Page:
Lorcan Miller (21), from Shankill, was an "outstanding student" with "amazing ability," according to his former headmaster at St Andrews. He was a third-year medical student and the eldest son of Ken and Sinead Miller.
There were many interconnections. Conor Flynn (22), who was one of seven students injured, played football for Bushy Park Rangers with Niccolai Schuster, whose dad managed the side. He and his friend, Jack Halpin (21), were sent to John Muir hospital, with broken limbs and back injuries.
Sean Fahy (21), another classmate of Niccolai's and Eoghan's at St Mary's College, Rathmines, was sent to Eden Medical Centre. Clodagh Cogley (21), also injured in the tragedy, is from Milltown, a psychology student in Trinity College and a grand-daughter of the legendary sports commentator Fred Cogley. Niall Murray (21), a student at University College Galway, was also injured.
The most seriously injured of the survivors are Hannah Waters (21), a Dublin City University student from Castleknock, and Aoife Beary. Both remained in a critical but stable condition in the Oaklands hospital this weekend.
At John Muir hospital, where Jack Halpin and Conor Flynn were being treated for serious injuries, Fr McAleenan, based at St Columba's parish in San Francisco, turned up, having heard of the tragedy.
"We were there with the nine young fellas, young lads that were friends of Conor and Jack, those two that were in that particular hospital. They were among the survivors. But we also had to tell one of them that his best friend had passed away, because he was the sixth one. That was hard-going because . . . when you tell somebody like that it's just, it's just very hard, all you can do is hold them and sort of cry with them. There are no words can help that," Fr McAleenan told RTE on Friday.
"They didn't know what to do with themselves. Twenty-year-old lads are not great at communicating the emotions. We were there for them, some of the representatives of the hospital, the first responders, were trying to get them to talk, but they just wanted to be with one another."
More than 8,000km away and eight hours ahead, the families of these students awoke to a sunny morning in Dublin. Many were probably at work or preparing for work, dropping kids to school, or doing some other mundane task that is part of the comforting rhythm of family life. Many of them heard that something had happened through the distraught messages flooding in on social media from their children, who were sending out distress calls from San Francisco in the early hours of the morning, shocked, traumatised, unclear who was dead and who was injured.
"The families are so interlinked," said Fr Frank Herron, who is a parish priest in Foxrock. "Their children would have gone to junior school together, then secondary school and then to UCD or to Trinity, he said. "So the parents often would gather together, driving children to football or to rugby or to tennis, there is a huge interlinking of the parents of that age group."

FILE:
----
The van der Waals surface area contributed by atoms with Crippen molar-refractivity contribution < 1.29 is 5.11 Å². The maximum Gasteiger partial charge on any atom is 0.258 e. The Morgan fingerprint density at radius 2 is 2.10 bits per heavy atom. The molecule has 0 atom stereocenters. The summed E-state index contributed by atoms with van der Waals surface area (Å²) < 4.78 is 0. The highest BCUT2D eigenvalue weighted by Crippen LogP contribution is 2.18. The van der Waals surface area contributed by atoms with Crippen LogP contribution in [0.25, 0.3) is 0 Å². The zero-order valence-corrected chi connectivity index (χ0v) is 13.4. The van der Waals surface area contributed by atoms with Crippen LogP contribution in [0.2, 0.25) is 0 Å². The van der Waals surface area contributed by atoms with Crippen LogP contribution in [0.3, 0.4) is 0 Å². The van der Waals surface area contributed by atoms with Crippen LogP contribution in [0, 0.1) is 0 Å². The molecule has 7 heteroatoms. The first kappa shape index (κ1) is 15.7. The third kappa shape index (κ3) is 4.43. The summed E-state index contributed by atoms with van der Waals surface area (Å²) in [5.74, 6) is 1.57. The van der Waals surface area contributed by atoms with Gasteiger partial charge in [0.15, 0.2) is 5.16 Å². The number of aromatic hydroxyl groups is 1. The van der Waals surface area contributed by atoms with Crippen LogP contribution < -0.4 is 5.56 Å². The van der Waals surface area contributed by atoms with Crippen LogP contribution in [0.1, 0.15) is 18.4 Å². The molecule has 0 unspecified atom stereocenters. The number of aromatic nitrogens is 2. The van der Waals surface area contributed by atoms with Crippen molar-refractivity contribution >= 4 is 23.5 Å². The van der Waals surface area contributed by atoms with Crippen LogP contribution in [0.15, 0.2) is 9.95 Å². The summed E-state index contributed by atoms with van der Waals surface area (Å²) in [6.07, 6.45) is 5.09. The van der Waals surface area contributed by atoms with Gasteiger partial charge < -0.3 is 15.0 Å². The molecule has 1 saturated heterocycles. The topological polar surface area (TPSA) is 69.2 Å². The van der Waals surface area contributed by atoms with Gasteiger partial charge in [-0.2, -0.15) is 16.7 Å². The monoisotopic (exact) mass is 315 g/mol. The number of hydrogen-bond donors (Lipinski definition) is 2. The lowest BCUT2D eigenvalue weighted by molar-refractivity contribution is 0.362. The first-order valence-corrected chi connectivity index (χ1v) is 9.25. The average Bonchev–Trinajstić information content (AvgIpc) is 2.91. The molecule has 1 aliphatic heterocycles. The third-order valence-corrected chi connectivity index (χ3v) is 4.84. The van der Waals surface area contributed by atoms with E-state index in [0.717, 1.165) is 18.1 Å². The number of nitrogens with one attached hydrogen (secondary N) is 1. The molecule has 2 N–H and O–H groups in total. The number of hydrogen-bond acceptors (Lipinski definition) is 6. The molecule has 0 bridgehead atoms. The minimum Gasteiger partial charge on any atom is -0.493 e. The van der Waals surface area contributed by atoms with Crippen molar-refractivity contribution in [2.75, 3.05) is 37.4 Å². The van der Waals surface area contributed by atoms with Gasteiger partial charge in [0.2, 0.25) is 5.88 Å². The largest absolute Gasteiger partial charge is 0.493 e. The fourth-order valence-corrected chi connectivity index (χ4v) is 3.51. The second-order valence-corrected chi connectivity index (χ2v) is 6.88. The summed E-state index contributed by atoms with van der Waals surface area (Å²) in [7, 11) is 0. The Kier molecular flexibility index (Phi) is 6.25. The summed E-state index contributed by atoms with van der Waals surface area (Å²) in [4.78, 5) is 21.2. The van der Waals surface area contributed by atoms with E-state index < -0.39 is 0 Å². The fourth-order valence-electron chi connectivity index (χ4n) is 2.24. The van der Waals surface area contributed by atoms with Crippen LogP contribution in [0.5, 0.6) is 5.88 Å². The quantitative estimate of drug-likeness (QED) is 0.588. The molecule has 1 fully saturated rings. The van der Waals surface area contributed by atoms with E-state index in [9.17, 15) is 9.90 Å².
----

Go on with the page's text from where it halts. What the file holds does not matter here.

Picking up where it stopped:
Parents rallied, contacting each other, gathering in each other's homes, to make the harrowing phone call to find out which of their children would be coming home. Over the following hours, parents of six dead students, of the seven injured and of others who were traumatised witnesses of the catastrophe, prepared to make the grim trans-Atlantic journey to claim their children.
Embassy officials were at the airport to meet them. The parents of dead children were brought straight to a support centre, set up at Berkeley City Hall, where the police station is based. Fr McAleenan said: "They are kind of running on empty. They are coming into a large room, a lot of strangers, so it was . . . They had to be debriefed on what the next steps were and all of the practical implications. We started off with a prayer and then went into the practical details of what they had to do."
The luckier ones went straight to the hospitals to keep bedside vigils by their children. Hannah Waters' father, Martin, told The Irish Daily Mail of his "long, long wait" to get there: "She's in and out of consciousness but she knows we are here. She is drifting in and out. But she was awake at times and we were able to get a few words."
In the aftermath of the carnage, the behaviour of the Irish J-1 students put the lie to the much criticised New York Times article, published the day after the tragedy that segued insensitively from the deaths of six students to drunken Irish J-1 student parties. Students rushed between hospitals, providing names, phone numbers and details of their dead and injured friends. They helped bereaved parents retrieve their children's belongings.
"The support they have shown for each other and for the families. They set up teams. We have them running in a shuttle between the different hospitals, just so everybody knows those who need our support," said Philip Grant, honorary consul in San Francisco.
On Tuesday night in Foxrock, the church doors swung open, the funeral bells rang, and people young and old, streamed in all night in an impromptu gathering. "Musicians turned up, though nobody had asked them to. A table appeared. There were candles by the millions. It was an extraordinary impromptu event," said Fr Herron. Similar scenes were replicated across the city, in St Mary's College in Rathmines, and in Castleknock, where the community has been praying for Hannah Waters' recovery. She and Aoife Beary remain the most seriously injured. The others are expected to make a full recovery.
The impact of the tragedy has reverberated far beyond the communities these children came from, as evidenced by the vigils, the memorial services, the fundraising and outpourings of support.
As the Dail prepared to hold a minute's silence last week Taoiseach Enda Kenny, rose and said: "When you look at the newspapers this morning, don't you see your own children?"
Even in this dark time, the parents of six dead children somehow found it in themselves to tap into this spirit of empathy. Olivia Burke's parents brought her to her cousin Ashley's home town. Ashley was laid to rest and Olivia continued on for the journey back to Ireland, along with her four deceased friends, Niccoli, Eoghan, Eimear and Lorcan, an act of solidarity.
"They are consoling each other, comforting each other and finding solace in each other's company," said Mr Deenihan. "They are the only ones who can really understand the depth of the pain they are going through."